Some of the best thinking occurs when we approach old topics in fresh ways. Consider the topic of sentiment. Through our normal lenses, we parse the world into bulls and bears. Suppose, however, we look at sentiment differently and measure it as the degree to which traders behave in more vs. less differentiated ways. If traders respond to markets in a non-differentiated way, they move as a herd, and we would expect transacted volume to be lopsided toward advancing or declining stocks. In a differentiated mode, market participants discriminate between better and worse investments and apportion volume to advancing and declining issues accordingly.
My measure of Volume Concentration takes the difference between advancing and declining volume on the NYSE and divides that by the sum of advancing and declining volume. This gives us an index that ranges from +100 (all directional volume is concentrated in advancing stocks) to -100 (all directional volume is concentrated in declining stocks), with the zero level denoting a market in which directional volume is evenly divided between advancing and declining issues.
I went back to 1965 and found that the average level of daily Volume Concentration is just a bit above zero, with a standard deviation of 38. For practical purposes, I set a two standard deviation threshold to represent herding behavior. Whenever the Volume Concentration Index (VCI) exceeds +75 or falls below -75, we'll call that herding sentiment.
What we find historically is that, since 1965 (N = 10,754 trading days), there have been relatively few days of herding sentiment. Specifically, we've had 160 days of herding in which volume has been highly concentrated in advancing issues and 223 days of herding in which volume has been highly concentrated in declining issues. Thus, a bit under 4% of all trading days meet our strict criterion of herding.
A look at the distribution of herding sentiment finds that it tends to occur in clusters. I examined the number of herding days over a moving 250 day period. The average for the entire sample was 8.6. We saw repeated readings over 15 during the market bottom and recovery around October, 1966; May, 1970; December, 1974; October, 1978; March, 1980; August, 1982; October, 1987; October, 1990; and March, 2003. The pattern is that we see herding behavior as traders panic on market declines toward the end of bear markets and then herding behavior as investors pour into markets to grab value at the start of bull markets. Indeed, one might say that it is precisely this transition of herding to the downside and herding to the upside--short-term panicky participants disgorging falling stocks and longer-term participants grabbing them as they rise--that makes for major market bottoms.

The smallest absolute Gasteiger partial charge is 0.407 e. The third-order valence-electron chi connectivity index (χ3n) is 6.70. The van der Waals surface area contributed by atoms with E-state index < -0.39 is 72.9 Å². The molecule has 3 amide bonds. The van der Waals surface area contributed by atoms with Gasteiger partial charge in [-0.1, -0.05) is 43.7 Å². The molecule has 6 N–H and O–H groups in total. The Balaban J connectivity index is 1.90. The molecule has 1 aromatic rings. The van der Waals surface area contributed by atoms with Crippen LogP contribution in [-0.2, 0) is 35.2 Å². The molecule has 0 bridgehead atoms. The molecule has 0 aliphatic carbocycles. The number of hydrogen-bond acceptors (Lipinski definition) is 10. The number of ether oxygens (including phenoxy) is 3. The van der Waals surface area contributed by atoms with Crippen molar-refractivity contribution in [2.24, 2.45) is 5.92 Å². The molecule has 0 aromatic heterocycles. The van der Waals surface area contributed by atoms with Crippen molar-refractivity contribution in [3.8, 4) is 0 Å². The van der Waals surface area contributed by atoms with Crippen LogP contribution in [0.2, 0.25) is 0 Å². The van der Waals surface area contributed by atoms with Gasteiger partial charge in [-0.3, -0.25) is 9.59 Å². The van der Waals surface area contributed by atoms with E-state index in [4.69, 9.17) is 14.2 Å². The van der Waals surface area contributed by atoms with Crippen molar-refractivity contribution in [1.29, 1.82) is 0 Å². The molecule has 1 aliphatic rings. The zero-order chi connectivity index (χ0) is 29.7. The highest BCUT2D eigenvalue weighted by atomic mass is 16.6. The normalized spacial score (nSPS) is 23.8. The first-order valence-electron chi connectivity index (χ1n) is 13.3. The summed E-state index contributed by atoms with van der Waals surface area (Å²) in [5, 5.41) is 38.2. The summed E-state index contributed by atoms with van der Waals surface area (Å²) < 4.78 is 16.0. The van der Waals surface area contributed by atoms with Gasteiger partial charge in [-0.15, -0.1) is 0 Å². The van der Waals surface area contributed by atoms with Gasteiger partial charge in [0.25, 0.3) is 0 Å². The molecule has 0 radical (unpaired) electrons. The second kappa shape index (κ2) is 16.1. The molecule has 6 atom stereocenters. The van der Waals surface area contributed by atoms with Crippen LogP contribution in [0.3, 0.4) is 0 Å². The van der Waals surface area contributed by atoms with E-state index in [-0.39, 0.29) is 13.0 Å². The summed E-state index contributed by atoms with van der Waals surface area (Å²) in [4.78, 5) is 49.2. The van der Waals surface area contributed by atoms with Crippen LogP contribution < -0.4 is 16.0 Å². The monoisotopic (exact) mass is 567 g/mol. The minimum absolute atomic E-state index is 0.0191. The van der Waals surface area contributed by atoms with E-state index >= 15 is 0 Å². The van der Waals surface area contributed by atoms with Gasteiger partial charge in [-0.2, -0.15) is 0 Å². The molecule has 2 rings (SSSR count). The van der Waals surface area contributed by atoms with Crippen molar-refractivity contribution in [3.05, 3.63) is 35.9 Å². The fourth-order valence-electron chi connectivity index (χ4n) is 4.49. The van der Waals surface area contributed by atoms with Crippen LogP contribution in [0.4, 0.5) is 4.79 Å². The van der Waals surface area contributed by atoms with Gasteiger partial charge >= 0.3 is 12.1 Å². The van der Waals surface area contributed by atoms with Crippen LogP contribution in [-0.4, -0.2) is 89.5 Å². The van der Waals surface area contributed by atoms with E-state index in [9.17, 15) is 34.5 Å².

Interestingly, we're seeing just such a clustering of herding days presently in the market. Out of the past 250 trading sessions, fully 28 have qualified as herding days--far more than the average of 8.6. Indeed, going back to 1965, the only times we've had more than 20 days of herding in a 250-day period have been late 1974 into 1975 and late 1987 into 1988. Those were very important market lows.
One possible implication of the data is that the current market weakness, which has extended episodically from March through the present but is clearest in the housing and financial sectors, represents a decline of historic proportions despite its mildness when measured by price action in the large cap indexes. If the historical pattern holds in the present case, we should see an explosion of buying (herding to the upside) once investors perceive it's safe to return to the water. To be sure, this could occur at lower price levels. Nonetheless, the dates of high herding noted above--late 1966, mid 1970, late 1974, late 1978, early 1980, late 1982, late 1987, late 1990, and early 2003--were times to be thinking about owning stocks for the long run, not disgorging them with the crowd.
At periods of comparable extreme herding--late 1974 and late 1987--there were precious few reasons to think about owning shares. The current period offers similarly gloomy prospects. History has favored contrarian bulls at such times.
There is one other possible implication of the data that we will only know in the fullness of time. We have had readings continuously above 20 since August of this year. It may well be that, owing to the concentration of capital among hedge funds, pension funds, sovereign wealth funds, and the like--combined with the competitive need to contain risk and manage it daily--that we are seeing a secular rise in herding behavior. If this is true--and it is only a hypothesis--it has important implications for volatility and money management challenges for daytraders and portfolio managers alike.
Herding-as-sentiment in general, and the VCI as a specific measure of herding, provide us with an interesting framework for analyzing historical price patterns in the stock market. In a future post, I will take a more granular look at what happens historically after days of extreme herding.
What Drives Investor Sentiment?